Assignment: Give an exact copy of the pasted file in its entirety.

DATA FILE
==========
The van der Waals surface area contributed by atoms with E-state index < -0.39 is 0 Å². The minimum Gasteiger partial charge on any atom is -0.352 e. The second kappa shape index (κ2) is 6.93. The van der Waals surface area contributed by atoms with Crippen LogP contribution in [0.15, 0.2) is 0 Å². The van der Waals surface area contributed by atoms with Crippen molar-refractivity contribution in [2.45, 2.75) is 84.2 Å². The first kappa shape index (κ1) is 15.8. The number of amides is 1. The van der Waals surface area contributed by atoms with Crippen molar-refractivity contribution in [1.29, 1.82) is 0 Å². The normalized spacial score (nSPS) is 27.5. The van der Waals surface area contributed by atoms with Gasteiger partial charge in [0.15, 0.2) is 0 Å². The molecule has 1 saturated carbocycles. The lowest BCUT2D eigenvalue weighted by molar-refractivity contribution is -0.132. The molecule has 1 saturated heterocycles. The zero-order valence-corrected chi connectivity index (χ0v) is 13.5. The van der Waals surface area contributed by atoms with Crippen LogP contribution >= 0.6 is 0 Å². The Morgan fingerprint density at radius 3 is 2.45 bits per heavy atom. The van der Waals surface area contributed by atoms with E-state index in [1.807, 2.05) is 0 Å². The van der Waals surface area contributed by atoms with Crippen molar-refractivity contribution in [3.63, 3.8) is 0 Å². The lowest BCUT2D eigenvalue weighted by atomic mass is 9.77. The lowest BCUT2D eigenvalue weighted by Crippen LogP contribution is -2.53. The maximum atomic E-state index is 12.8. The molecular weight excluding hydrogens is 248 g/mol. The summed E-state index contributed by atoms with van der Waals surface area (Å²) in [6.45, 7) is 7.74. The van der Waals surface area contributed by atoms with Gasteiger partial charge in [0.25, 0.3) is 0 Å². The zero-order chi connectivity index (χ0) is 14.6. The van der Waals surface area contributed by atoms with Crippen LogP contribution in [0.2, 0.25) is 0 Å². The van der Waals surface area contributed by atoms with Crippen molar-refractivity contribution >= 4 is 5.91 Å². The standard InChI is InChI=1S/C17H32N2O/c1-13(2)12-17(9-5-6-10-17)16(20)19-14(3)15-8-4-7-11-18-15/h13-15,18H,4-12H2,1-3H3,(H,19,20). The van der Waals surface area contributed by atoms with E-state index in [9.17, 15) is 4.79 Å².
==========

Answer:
The van der Waals surface area contributed by atoms with E-state index < -0.39 is 0 Å². The minimum Gasteiger partial charge on any atom is -0.352 e. The second kappa shape index (κ2) is 6.93. The van der Waals surface area contributed by atoms with Crippen LogP contribution in [0.15, 0.2) is 0 Å². The van der Waals surface area contributed by atoms with Crippen molar-refractivity contribution in [2.45, 2.75) is 84.2 Å². The first kappa shape index (κ1) is 15.8. The number of amides is 1. The van der Waals surface area contributed by atoms with Crippen molar-refractivity contribution in [1.29, 1.82) is 0 Å². The normalized spacial score (nSPS) is 27.5. The van der Waals surface area contributed by atoms with Gasteiger partial charge in [0.15, 0.2) is 0 Å². The molecule has 1 saturated carbocycles. The lowest BCUT2D eigenvalue weighted by molar-refractivity contribution is -0.132. The molecule has 1 saturated heterocycles. The zero-order valence-corrected chi connectivity index (χ0v) is 13.5. The van der Waals surface area contributed by atoms with Crippen LogP contribution >= 0.6 is 0 Å². The Morgan fingerprint density at radius 3 is 2.45 bits per heavy atom. The van der Waals surface area contributed by atoms with E-state index in [1.807, 2.05) is 0 Å². The van der Waals surface area contributed by atoms with Crippen molar-refractivity contribution in [3.63, 3.8) is 0 Å². The lowest BCUT2D eigenvalue weighted by atomic mass is 9.77. The lowest BCUT2D eigenvalue weighted by Crippen LogP contribution is -2.53. The maximum atomic E-state index is 12.8. The molecular weight excluding hydrogens is 248 g/mol. The summed E-state index contributed by atoms with van der Waals surface area (Å²) in [6.45, 7) is 7.74. The van der Waals surface area contributed by atoms with Gasteiger partial charge in [0.25, 0.3) is 0 Å². The zero-order chi connectivity index (χ0) is 14.6. The van der Waals surface area contributed by atoms with Crippen LogP contribution in [0.2, 0.25) is 0 Å². The van der Waals surface area contributed by atoms with Crippen molar-refractivity contribution >= 4 is 5.91 Å². The standard InChI is InChI=1S/C17H32N2O/c1-13(2)12-17(9-5-6-10-17)16(20)19-14(3)15-8-4-7-11-18-15/h13-15,18H,4-12H2,1-3H3,(H,19,20). The van der Waals surface area contributed by atoms with E-state index in [9.17, 15) is 4.79 Å².